Guest Post: Nicole Field on Worldbuilding

I asked Nicole Field, author of Changing Loyalties, about how she came up with the world of her Shadows of Melbourne series. Nicole writes across the spectrum of sexuality and gender identity. She lives in Melbourne with her fiancee, two cats, and a bottomless cup of tea. She likes candles, incense and Gilmore Girls. Changing Loyalties will be available for purchase from Less Than Three Press on January 24th, 2018.

The answer to this question is both simple and complex. The simple answer is this:

I have lived in Melbourne, Australia for most of my life. Yet, I am used to seeing the Tri-Cities (the Mercy Thompson series), Missouri (Anita Blake, Vampire Hunter), Louisiana (Sookie Stackhouse), Chicago, (Dresden Files), Arizona (Iron Druid Chronicles), Atlanta (Kate Daniels) and London (Kate Kane, Paranormal Investigator) in paranormal and urban fantasy series.

The initial plan for Shadows of Melbourne (of which Changing Loyalties is the first installment), was that it would be set in a city with which I was incredibly familiar. Beyond that, it needn’t read all that differently than a paranormal novel set within the States, or England.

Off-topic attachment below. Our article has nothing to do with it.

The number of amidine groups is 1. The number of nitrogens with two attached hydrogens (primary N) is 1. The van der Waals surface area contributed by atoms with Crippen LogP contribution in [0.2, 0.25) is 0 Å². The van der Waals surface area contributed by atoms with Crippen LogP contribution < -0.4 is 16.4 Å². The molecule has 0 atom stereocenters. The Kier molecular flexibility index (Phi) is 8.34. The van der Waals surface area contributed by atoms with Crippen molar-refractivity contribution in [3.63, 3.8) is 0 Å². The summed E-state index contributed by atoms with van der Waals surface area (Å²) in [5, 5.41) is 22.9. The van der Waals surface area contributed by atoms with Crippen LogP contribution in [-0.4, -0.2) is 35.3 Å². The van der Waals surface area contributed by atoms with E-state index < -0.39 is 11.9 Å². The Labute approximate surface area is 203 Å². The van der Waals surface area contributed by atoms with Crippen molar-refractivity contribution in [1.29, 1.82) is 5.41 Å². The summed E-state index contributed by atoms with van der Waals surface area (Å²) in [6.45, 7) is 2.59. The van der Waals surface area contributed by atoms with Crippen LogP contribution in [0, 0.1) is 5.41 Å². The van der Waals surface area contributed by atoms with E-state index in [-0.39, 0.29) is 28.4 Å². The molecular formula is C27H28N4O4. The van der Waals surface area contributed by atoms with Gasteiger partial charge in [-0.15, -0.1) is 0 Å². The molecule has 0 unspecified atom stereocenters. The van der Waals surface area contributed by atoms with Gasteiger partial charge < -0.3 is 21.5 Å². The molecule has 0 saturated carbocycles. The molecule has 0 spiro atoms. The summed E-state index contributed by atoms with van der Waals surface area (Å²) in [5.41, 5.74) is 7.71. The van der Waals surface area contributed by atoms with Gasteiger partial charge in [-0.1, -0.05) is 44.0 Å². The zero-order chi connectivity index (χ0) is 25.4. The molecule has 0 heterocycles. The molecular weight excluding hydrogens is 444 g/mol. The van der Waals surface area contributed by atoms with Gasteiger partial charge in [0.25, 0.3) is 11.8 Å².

The more complex answer includes my awareness that Australia is a land of immigrants. I was certain early on that I wanted to represent that history in having two of my main vampire characters—Elliott and Annabelle—come across to Australia from England not too long after the time of the First Fleet’s arrival in 1788.

But it also occurred to me that Australia’s cities are very diverse, and I wanted to represent more of that than just the city of Melbourne.